Hasty said RCL is combining technologies ranging from facial recognition and RFID tagging to GPS mapping to Bluetooth-enabled beacons in an effort to streamline boarding, manage check-ins automatically, and improve wayfinding. But the tech goes beyond providing passenger comfort; it helps each ship and its crew to operate more efficiently. For example, if there were passengers unaccounted for, it could use location tracking to find missing guests. This can help with keeping the ship on schedule and monitoring the safety and security of passengers.
RCL is also implementing augmented reality aboard its ships in the form of video games that come to life through boardwalk posters, when viewed through a smartphone. The company is using both ARKit and ARCore to make better use of ship space. Hasty said this could allow a section of the ship to transform from a family-friendly area during the day, into something different at night. These games will reward players with digital badges in the app, encouraging families to play together.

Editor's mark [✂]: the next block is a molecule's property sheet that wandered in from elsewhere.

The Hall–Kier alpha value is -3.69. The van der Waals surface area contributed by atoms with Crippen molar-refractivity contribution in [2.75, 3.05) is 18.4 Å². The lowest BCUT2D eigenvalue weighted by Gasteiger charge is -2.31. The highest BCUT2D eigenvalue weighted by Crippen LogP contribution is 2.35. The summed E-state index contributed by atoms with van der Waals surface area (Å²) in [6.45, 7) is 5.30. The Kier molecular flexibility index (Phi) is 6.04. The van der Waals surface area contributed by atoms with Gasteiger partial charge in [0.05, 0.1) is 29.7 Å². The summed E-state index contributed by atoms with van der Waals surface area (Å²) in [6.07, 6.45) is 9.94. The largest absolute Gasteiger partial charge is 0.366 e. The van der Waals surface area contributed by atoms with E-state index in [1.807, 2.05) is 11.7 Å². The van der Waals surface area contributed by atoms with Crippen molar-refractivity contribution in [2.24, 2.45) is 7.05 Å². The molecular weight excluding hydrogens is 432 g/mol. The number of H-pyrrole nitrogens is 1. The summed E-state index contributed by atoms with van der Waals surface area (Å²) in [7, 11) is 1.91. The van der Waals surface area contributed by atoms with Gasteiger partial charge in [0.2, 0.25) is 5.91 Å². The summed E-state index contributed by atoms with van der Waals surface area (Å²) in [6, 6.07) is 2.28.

Another AR implementation: Giving guests a behind-the-scenes look of areas that are normally off limits, such as galleys or the bridge. This allows passengers to engage with ship personnel without compromising security and safety.
Virtual reality is also part of the excursion desk experience, thanks to a series of 360-degree videos created by Jaunt VR that gives guests a realistic preview of what to expect when they purchase an activity at ports of call. VR could also change the way future guests eat: At the NYC unveil, RCL took attendees through an experimental HTC Vive VR dining experience that combined food with virtual themed environments for a multi-sensory experience. Schneider said he’d like this concept to be turned into an actual restaurant at sea.